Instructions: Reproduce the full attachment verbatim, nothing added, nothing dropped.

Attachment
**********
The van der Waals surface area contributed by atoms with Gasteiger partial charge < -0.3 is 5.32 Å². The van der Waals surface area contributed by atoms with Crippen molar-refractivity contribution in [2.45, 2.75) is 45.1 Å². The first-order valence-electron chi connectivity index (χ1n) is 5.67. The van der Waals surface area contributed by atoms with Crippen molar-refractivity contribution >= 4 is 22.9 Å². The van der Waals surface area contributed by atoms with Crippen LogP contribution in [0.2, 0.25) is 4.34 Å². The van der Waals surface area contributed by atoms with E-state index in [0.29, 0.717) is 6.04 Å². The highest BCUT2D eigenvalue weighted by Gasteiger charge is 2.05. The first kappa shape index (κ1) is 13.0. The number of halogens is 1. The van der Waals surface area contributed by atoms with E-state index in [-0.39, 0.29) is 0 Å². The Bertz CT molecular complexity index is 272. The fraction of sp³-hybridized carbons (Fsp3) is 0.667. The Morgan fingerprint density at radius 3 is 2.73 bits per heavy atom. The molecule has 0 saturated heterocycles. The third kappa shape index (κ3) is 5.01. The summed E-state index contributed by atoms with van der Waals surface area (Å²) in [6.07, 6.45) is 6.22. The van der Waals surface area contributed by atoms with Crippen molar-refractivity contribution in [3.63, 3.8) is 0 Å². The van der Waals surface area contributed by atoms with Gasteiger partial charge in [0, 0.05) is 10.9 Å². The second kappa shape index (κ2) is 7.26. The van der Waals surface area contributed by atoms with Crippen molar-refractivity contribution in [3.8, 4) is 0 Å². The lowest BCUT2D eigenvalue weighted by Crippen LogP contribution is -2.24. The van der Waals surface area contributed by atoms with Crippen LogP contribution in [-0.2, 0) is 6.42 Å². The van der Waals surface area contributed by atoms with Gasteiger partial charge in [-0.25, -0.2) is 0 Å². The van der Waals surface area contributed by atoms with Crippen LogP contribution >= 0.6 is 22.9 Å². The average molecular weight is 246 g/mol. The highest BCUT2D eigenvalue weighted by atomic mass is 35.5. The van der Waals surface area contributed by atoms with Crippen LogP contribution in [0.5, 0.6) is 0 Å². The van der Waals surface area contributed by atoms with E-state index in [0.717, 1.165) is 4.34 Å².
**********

The van der Waals surface area contributed by atoms with Gasteiger partial charge < -0.3 is 5.32 Å². The van der Waals surface area contributed by atoms with Crippen molar-refractivity contribution in [2.45, 2.75) is 45.1 Å². The first-order valence-electron chi connectivity index (χ1n) is 5.67. The van der Waals surface area contributed by atoms with Crippen molar-refractivity contribution >= 4 is 22.9 Å². The van der Waals surface area contributed by atoms with Crippen LogP contribution in [0.2, 0.25) is 4.34 Å². The van der Waals surface area contributed by atoms with E-state index in [0.29, 0.717) is 6.04 Å². The highest BCUT2D eigenvalue weighted by Gasteiger charge is 2.05. The first kappa shape index (κ1) is 13.0. The number of halogens is 1. The van der Waals surface area contributed by atoms with E-state index in [-0.39, 0.29) is 0 Å². The Bertz CT molecular complexity index is 272. The fraction of sp³-hybridized carbons (Fsp3) is 0.667. The Morgan fingerprint density at radius 3 is 2.73 bits per heavy atom. The molecule has 0 saturated heterocycles. The third kappa shape index (κ3) is 5.01. The summed E-state index contributed by atoms with van der Waals surface area (Å²) in [6.07, 6.45) is 6.22. The van der Waals surface area contributed by atoms with Crippen molar-refractivity contribution in [3.63, 3.8) is 0 Å². The van der Waals surface area contributed by atoms with Gasteiger partial charge in [0, 0.05) is 10.9 Å². The second kappa shape index (κ2) is 7.26. The van der Waals surface area contributed by atoms with Crippen molar-refractivity contribution in [3.8, 4) is 0 Å². The lowest BCUT2D eigenvalue weighted by Crippen LogP contribution is -2.24. The van der Waals surface area contributed by atoms with Crippen LogP contribution in [-0.2, 0) is 6.42 Å². The van der Waals surface area contributed by atoms with Gasteiger partial charge in [-0.25, -0.2) is 0 Å². The van der Waals surface area contributed by atoms with Crippen LogP contribution >= 0.6 is 22.9 Å². The average molecular weight is 246 g/mol. The highest BCUT2D eigenvalue weighted by atomic mass is 35.5. The van der Waals surface area contributed by atoms with Crippen LogP contribution in [0.5, 0.6) is 0 Å². The van der Waals surface area contributed by atoms with E-state index in [0.717, 1.165) is 4.34 Å².